Machiavelli is a name that some consider synonymous with guile, cynicism, and tyranny. In point of fact he was a romantic who was an admirer of the early Roman Republic. He was a supporter of republican principles and a Florentine patriot his entire life. After Lorenzo de Medici overthrew the Florentine Republic in 1513 (CE), he exiled Machiavelli to his estates outside of Florence. Such was Machiavelli's love for his city that he was willing to ignore his republican principals (at least temporarily) and join the Medici administration of the city. "The Prince" his most famous work and the principal source of his reputation as a cynic and ruthless politician was written to ingratiate him with Lorenzo.
Now before adding `hypocrite' to the other characterizations of Machiavelli, one should understand that the book contained the only gift that he could afford to offer Lorenzo, his knowledge based on his analysis of history. Machiavelli was a student of the history of Roman Republic and Empire. He was also a close observer of human behavior both in the past and in his contemporary Renaissance Italy. If his analysis of history and motivation appears cynical, it was also in tune with his times and reflected contemporary attitudes.
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6 of 8 people found the following review helpful By Daniel Nelson on October 30, 2009
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I firmly believe that most of Machiavelli's works were written with the goal of bettering the position of his beloved Florence in the horribly complex political and cultural milieu in which he was forced to operate, and knew extremely well from his diplomacy on behalf of Florence. Europe was changing more than it ever had. The new world was opening up. The Renaissance was in its infancy, but starting to gather momentum.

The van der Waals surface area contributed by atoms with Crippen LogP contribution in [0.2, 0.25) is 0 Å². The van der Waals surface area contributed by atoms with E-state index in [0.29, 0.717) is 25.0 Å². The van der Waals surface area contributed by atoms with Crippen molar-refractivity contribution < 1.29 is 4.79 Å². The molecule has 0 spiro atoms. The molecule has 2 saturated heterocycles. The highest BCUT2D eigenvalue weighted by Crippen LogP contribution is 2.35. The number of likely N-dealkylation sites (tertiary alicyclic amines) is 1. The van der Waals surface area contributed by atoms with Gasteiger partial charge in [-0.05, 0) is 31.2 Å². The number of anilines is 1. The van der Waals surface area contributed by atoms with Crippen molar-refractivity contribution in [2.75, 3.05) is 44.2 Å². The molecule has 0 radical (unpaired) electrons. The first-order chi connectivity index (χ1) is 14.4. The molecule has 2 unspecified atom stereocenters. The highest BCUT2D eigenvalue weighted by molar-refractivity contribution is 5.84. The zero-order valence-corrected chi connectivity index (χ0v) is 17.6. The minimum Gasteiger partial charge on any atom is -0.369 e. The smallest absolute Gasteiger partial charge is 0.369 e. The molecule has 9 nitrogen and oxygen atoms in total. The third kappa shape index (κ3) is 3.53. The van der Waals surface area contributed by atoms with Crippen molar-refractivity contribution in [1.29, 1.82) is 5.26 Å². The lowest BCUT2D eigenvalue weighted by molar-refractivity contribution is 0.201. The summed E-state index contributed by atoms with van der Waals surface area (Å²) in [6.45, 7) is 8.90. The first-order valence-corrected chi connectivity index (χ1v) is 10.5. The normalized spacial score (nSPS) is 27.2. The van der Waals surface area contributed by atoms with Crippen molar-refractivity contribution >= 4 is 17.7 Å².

What he did was combine the works of Livy with his own observations, which resulted in The Prince. I believe The Prince was written in hopes of obtaining some sort of position with the Medici, and thereby have some sort of influence, even if only minimal, on the diplomatic and political conduct of Florence, in hopes of influencing things to her benefit.

He was the first to dispassionately list the real, sometimes loathsome things even a good ruler was at times forced to resort to in order to secure long term benefit to his political entity. He also said it was better to have a government that was not always forced to resort to these things by dint of its citizens being satisfied with their ruler. A republic was the most stable in his mind.

Machiavelli was the first real political theorist, and if a wise ruler had practiced some of what Machiavelli had concluded, maybe Italy and Florence might not have had the subsequent three hundred years or so of political turmoil and domination by others.
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1 of 1 people found the following review helpful By Emily J. Ditzler on November 1, 2013
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In 1469-1527 this great man's writings explain what and how politics effects our life, good or bad. It also is very eerie because it seems as if he was describing today. I had never read a book beside the Bible that helped me to understand different kinds or rulers. Unbelievable!
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By Shane on July 11, 2014
Format: Paperback
Good book!
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Quick. Quality. Excellente.
Text is what I expected and for very reasonable price.
More books. More cheap. Buy here.
And Sayer never fails!
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By Karen Atkinson on April 21, 2014
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I read it liked it and then I sent it of to one of my grand sons who is in college